Conferences and in person networking events are back. Time to polish your skills so you may expand your circle of contacts, whether at an industry event or a bar association meeting.

Use these 25 tips to help you build better connections at any event you attend. Advance planning will improve your execution for some tactics, while other tips address being alert to possibilities and the proverbial follow-up. Give these 25 best practices a whirl and see which ones work best for you.


  1. If you belong to the host organization, peruse the Membership Directory for people with a similar practice, aligned business or nearby location. Reach out to them in advance, indicating your shared interests and your wish to meet them in person at the event. When they reply, set an appointment or exchange cell phone numbers.
  2. Bring business cards. Yes, people still collect them. When you receive a business card, you will note on the back what you discussed with the person you met or what you promised to send them. Make sure your business card is a light color and is not laminated on the back, so that others can write on it.
  3. Bring a small branded item, preferably one that showcases your services. Pens are a last resort. Yes, everyone can always use a pen, but there is limited space beyond your contact information and your tag line for you to toot your own horn.
  4. Contact the speakers and say you are eager to hear their presentation. Many times a speaker would like to address a point in more detail, but the time constraints of the session preclude exploring a topic in depth. Accordingly, offer to ask a question that will allow the speaker to discuss the idea more fully.
  5. Rehearse your elevator pitches. Have one for attorneys in the same practice area and one for people who are less familiar with your area of the law.
  6. Stay at the conference hotel to take advantage of informal meetings. Also, you can escape information overload with a retreat to your room.
  7. Activate your Out of Office email and add a day. When you return, you will be busy catching up on what transpired while you were away, plus you will be conducting follow-up activities.


  1. Silence your cellphone (and watch). Don’t be that boor whose device interrupts the proceedings.
  2. At breakfast: Sit with people you know for a fast catch-up. Or, sit with new people. Breakfast is a quick meal; everyone is eager to eat and get into the main event.
  3. Network informally with your seatmates. Everyone is attending for similar reasons: to learn and to connect. As you know in networking, it’s not the first person you meet; it’s someone in that person’s circle.
  4. Take notes during the sessions and plan to implement two ideas.
  5. At lunch: Meet new people. You can talk to the folks from the Chicago office any time.
  6. Keep track of your conversations. Take a photo of a contact’s card and send it to your assistant with a note to email the new contact whatever you promised to share, perhaps a client alert or newsletter. That night, the contact will check their email and notice what you sent. The next morning, they will thank you for the information. (If you don’t have an assistant, consider hiring a virtual assistant for a few hours to handle this task.)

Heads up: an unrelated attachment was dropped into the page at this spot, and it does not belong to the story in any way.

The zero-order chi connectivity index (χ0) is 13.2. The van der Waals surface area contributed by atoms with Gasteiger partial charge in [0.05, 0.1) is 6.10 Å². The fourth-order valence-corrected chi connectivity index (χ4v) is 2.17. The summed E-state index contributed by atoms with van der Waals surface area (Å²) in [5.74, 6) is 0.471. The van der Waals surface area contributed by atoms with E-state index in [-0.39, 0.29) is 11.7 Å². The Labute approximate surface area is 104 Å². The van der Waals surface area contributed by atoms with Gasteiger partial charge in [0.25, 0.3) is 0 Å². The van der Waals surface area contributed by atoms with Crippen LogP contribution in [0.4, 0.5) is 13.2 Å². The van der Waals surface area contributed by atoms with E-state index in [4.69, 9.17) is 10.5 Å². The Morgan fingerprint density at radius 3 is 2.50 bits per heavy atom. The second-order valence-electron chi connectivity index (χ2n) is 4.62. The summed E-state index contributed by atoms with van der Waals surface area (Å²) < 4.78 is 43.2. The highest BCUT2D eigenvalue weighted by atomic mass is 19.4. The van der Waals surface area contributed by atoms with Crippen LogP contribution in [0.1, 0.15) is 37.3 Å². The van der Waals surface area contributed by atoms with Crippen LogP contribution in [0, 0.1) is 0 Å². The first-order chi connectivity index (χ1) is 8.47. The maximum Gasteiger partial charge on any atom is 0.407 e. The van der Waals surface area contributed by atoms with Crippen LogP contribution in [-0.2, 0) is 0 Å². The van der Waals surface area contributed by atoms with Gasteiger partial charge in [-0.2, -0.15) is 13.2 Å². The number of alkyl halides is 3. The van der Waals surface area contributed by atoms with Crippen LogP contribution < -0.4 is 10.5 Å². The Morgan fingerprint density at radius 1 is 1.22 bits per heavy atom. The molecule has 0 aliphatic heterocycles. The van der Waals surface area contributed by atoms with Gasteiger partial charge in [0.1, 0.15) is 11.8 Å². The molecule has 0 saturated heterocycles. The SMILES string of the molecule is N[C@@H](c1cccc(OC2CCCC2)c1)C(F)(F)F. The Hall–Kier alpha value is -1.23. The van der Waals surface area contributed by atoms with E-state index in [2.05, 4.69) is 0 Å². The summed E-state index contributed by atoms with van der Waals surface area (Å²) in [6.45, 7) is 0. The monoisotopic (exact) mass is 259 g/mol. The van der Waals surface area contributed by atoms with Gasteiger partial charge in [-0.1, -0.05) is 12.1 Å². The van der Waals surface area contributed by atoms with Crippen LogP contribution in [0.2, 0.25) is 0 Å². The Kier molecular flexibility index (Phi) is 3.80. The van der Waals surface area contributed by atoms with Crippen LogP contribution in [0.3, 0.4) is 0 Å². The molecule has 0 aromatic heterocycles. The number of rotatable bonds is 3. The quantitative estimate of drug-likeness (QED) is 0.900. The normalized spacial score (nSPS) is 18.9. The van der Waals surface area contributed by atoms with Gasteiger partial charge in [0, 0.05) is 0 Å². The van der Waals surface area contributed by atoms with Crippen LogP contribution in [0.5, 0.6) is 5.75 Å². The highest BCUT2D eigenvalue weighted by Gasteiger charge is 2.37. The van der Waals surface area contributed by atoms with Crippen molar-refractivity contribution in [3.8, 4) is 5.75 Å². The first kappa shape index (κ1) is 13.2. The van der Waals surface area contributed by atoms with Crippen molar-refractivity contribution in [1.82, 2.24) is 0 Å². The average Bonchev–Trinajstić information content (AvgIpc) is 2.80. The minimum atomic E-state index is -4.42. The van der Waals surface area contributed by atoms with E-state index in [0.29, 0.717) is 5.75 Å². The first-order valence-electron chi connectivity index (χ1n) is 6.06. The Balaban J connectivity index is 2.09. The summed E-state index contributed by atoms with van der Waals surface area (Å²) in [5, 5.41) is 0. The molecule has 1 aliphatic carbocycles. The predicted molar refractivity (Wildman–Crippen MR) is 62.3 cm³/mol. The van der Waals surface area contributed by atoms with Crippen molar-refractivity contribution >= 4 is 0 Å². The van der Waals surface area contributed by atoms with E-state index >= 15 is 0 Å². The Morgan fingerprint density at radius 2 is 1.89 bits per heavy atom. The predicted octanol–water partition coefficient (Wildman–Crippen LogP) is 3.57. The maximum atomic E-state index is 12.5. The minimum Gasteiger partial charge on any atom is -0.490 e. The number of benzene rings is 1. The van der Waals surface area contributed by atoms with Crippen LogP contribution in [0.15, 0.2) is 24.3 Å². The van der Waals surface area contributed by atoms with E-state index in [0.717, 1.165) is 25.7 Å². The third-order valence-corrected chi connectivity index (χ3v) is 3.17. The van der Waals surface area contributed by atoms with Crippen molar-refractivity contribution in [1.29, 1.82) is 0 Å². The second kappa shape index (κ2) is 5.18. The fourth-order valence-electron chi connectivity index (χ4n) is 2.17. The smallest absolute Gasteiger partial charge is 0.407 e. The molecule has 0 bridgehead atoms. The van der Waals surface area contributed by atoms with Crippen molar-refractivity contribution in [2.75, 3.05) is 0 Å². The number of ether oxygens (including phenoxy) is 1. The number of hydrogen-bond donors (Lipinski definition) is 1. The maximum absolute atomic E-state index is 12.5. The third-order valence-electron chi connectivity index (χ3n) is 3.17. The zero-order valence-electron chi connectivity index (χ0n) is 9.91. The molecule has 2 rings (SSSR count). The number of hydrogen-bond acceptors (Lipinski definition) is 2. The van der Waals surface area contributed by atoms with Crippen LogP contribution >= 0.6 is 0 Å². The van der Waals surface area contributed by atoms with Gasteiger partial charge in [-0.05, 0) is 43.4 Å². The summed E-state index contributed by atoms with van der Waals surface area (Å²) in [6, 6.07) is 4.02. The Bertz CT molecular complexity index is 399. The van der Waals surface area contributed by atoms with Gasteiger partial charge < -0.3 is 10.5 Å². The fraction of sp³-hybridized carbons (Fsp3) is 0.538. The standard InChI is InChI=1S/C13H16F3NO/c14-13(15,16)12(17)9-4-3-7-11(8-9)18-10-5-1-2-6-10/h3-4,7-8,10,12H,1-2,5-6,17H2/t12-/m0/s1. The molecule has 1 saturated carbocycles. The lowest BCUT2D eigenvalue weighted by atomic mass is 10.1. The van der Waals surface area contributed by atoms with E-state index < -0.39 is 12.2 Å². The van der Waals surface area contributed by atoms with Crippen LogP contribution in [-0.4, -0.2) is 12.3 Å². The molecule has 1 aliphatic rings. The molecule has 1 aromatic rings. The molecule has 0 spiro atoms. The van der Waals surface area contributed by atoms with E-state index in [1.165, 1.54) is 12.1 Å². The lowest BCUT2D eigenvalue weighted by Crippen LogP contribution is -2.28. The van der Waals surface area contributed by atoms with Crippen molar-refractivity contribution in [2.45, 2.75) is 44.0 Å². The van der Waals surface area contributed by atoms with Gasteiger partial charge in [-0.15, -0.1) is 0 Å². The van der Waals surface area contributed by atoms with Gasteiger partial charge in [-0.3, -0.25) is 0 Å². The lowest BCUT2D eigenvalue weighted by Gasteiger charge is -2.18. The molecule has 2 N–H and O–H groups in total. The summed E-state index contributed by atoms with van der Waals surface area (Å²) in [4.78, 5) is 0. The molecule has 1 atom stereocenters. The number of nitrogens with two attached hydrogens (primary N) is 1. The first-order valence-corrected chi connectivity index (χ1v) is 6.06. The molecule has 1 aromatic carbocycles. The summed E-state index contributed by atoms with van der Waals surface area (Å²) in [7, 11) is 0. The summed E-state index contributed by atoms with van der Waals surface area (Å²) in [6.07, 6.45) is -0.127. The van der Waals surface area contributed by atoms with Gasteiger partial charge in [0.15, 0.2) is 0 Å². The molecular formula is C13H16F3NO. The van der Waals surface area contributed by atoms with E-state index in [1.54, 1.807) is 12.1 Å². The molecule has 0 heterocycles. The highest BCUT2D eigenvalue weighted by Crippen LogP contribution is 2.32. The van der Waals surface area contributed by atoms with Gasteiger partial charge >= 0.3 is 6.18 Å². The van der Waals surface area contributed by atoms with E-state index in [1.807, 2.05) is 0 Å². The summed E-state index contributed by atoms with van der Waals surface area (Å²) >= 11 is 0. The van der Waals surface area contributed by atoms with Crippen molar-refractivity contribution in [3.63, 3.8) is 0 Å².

7. In a break-out room, volunteer to take notes and lead the discussion. When everyone re-convenes, you will stand up and report the group’s thoughts to the entire assembly.
  8. Compare notes with other attendees. Ask what they learned from the speakers and exhibitors.
  9. Snap selfies and take photos of small groups. It’s a perfect reason to follow-up after the event.


  1. Contact the people you met at mealtimes. Remind them of your conversation and cultivate the relationship.
  2. Email the people you met casually. Ask them what they found most valuable about the meeting.
  3. Invite contacts to subscribe to your or your firm’s newsletter or blog, so you may keep in touch. Ask to be subscribed to theirs.
  4. Share your photos via email and on social media.
  5. Post the insights you gleaned from a speaker on social media, tagging them.
  6. Send that post to the panelist.
  7. Connect with the people you met on LinkedIn and any other social media platform where you are most active.
  8. Congratulate the conference organizers and offer feedback, both positive and critical. Suggest a future topic that you might address as a speaker, panelist or moderator.
  9. Mark your calendar for the NEXT follow-up. The people you met are just as busy as yourself, scrambling to catch up on everything that accumulated while they were away, plus reaching out to those they spoke with at the meeting. Set reminders for two weeks hence to move the relationship forward.

    BONUS: Bring your own name tag: NAME and PRACTICE AREA, not your firm’s name.

With these activities under your belt, the next conference or bar association meeting is sure to yield engaging conversations and plant seeds for productive relationships. This list is a summary of the e-book How to Connect at Conferences: 25 Tips, available by email here. The 21-page e-book also includes templates for email correspondence before and after the conference.